Why Windows 11's TPM 2.0 Requirements Could Spell Doom For Virtual Machines

Windows 11 Virtual Machine
For some, Microsoft's insistence that PCs be equipped with Trusted Platform Module (TPM) 2.0 support is irritating, especially since the company has done a poor job explaining why it is suddenly such a big deal. Installing a virtual machine (VM) won't necessarily escape the requirement, either. As users in the Windows Insider program have discovered, the latest preview build in the beta channel—version 22000.194—enforces the TPM 2.0 requirement.

Applying the latest cumulative update in Windows 11 bumps the OS up to the latest preview build. Up to this point, VMs have been able to test Insider builds without issue related to the TPM 2.0 requirement. But hey, today is a new day, and this was always bound to happen. Still, it is catching some users off guard, who are now being told their PCs can't run Windows 11...while running Windows 11.

"This build includes a change that aligns the enforcement of the Windows 11 system requirements on virtual machines to be the same as it is for physical PCs. Previously created VMs running Insider preview builds may not update to the latest preview builds," Microsoft explains.

What does this mean? In this case, your actual hardware is irrelevant, because even if your system supports TPM 2.0 and it is enabled in your BIOS, it still has to be a feature of your VM. This is not something that is widely implemented, at least not for free.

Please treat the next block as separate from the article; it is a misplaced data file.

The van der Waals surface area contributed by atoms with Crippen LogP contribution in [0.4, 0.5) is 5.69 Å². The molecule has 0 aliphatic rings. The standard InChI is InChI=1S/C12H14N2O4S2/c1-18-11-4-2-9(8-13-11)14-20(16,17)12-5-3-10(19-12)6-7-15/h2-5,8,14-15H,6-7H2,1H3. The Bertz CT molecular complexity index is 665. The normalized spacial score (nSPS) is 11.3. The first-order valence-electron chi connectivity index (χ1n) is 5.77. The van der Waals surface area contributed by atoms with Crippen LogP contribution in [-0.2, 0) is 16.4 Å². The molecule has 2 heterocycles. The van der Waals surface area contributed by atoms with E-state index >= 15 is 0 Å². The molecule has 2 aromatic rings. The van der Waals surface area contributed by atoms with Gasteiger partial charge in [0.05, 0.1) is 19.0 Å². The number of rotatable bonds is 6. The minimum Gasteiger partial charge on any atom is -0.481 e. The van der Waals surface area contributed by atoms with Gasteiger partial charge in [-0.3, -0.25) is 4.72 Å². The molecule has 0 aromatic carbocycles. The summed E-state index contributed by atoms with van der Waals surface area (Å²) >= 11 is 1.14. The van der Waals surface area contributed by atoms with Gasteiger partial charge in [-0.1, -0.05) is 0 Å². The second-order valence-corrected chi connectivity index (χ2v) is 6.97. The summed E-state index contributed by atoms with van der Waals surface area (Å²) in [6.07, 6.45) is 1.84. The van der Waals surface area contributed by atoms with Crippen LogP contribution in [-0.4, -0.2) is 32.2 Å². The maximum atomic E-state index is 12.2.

Microsoft's own Hyper-V Manager can mimic TPM 2.0, but it is only available to Windows 10 Pro and Windows 10 Enterprise customers. Parallels 17 can as well, which starts at $80/year. And VMWare Workstation 16 Pro is another option...if you're willing to fork over $199.

"In Hyper-V, VMs need to be created as a Generation 2 VM. Running Windows 11 in VMs in other virtualization products from vendors such as VMware and Oracle will continue to work as long as the hardware requirements are met," Microsoft adds.

I have Windows 11 installed on a VMWare's free Workstation 16 Player and can confirm the latest update leaves it behind. It will still run Windows 11 since it is already installed, but it now fails the compatibility tests, and I assume it will not be eligible to receive future version updates, based on Microsoft's Windows 11 messaging.

It will be interesting to see how this all plays out in the public when Windows 11 begins rolling out on October 5. Most PCs shipped in the last several years support TPM 2.0, either by way of a dedicated chip on the motherboard or, more commonly, baked into the processor. But this is something that has not typically been enabled in the BIOS by default. So, if you have less savvy friends and family members who are wanting to upgrade to Windows 11, get ready to be their tech support.

As for people in the Insider program, I have not tried this with the latest build myself, but there are some potential TPM 2.0 workarounds that might still work. One of them is to alter the ISO file by overwriting the appraiserres.dll file in the Source folder. It's worth a shot if you're hellbent on testing Windows 11 on a VM.